Frail Human Heart - Book Review
(Name of the Blade Trilogy Book #3)
UK Publisher: Walker Books
Other books in the Series:
Mio has succeeded in banishing the Goddess of Death’s plague-spreading monsters - by making the most terrible sacrifice. Now Mio’s love Shinobu is lost forever, the Goddess is rising from the underworld, and hell is literally breaking loose in London.
To save the city from the catastrophic war between the Gods, Mio must journey into the perilous dream realm to learn the final secret of the Katana’s origins, and its true powers. With secrets from her own family’s past emerging, and more impossible choices to be made, she will need every bit of help available from her remaining friends and her allies in the Kitsune Kingdom just to escape her quest alive.
Because in the end, the only thing standing between the human world and the apocalypse… is Mio. And her sword.
This book brought about a perfect end to the trilogy - I’m only sad that I put off reading it for so long. With a cast of loveable characters, The Name of the Blade books have been a rollercoaster of a journey and are the perfect teen adventure.
In this third book, Mio and her friends have no choice but to travel into the dream realm. Only there can they unlock the swords final name and gain the true power of the Katana, which they will need to face the dark goddess. But the dream realm is full of perils and Mio will have to overcome her biggest fears if she is to have any hope of saving her family… and the world.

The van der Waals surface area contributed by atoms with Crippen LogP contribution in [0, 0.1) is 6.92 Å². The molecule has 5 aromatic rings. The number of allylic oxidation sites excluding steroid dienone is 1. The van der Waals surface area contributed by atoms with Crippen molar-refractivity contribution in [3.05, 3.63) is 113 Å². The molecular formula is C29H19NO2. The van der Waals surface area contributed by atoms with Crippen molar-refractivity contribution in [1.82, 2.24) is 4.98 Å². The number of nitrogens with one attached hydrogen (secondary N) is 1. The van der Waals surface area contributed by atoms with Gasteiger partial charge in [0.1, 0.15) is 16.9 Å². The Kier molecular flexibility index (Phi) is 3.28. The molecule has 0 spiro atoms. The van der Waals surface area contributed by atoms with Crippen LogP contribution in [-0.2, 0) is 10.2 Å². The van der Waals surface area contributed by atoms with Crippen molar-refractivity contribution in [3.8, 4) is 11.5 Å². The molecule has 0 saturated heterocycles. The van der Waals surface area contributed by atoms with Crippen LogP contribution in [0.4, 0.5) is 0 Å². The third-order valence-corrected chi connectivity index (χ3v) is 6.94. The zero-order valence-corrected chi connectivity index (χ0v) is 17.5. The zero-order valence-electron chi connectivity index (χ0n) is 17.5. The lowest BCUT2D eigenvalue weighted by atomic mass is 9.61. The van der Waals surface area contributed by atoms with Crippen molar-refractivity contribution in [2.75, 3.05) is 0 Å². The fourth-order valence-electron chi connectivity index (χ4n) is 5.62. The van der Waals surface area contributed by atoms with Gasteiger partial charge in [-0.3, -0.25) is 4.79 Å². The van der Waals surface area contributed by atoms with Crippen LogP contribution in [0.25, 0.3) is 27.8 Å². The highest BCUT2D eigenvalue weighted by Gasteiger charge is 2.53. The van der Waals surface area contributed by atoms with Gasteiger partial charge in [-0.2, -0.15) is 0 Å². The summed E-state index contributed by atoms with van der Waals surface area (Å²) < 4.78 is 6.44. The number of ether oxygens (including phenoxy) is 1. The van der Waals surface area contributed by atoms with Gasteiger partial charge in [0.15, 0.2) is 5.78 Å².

Surprisingly what I loved most about this book, was the romance that developed between two of the secondary characters. The twist to their relationship and how it was introduced had me laughing in delight, and I was so so happy to see my two favourite characters get together.
However I must admit, the romance between Mio and Shinobu I enjoyed less. Simply because I hate when books pull the trick card of “reincarnated lovers” as I feel it makes the initial meeting and romantic buildup during the first two books totally redundant.
The involvement of Mio’s parents in the story though was something that I thought was really well done. Rarely do parents play a role in YA fantasy so it was nice to see them on board and fighting by Mio’s side.
As for the plot, I thought this book held less adventure and mystery than the previous two books. Mainly because most of the journey happens in the dream land and I didn't feel the stakes were all that high. Having said that, I enjoyed the books ending and felt the story as a whole came to a very satisfying, if slightly predictable conclusion.
Overall though I have adored this series. As I’ve said in my reviews of the other two books, this story reads just like a manga. Full of Japanese culture and myth, it's a book that will not be fast forgotten.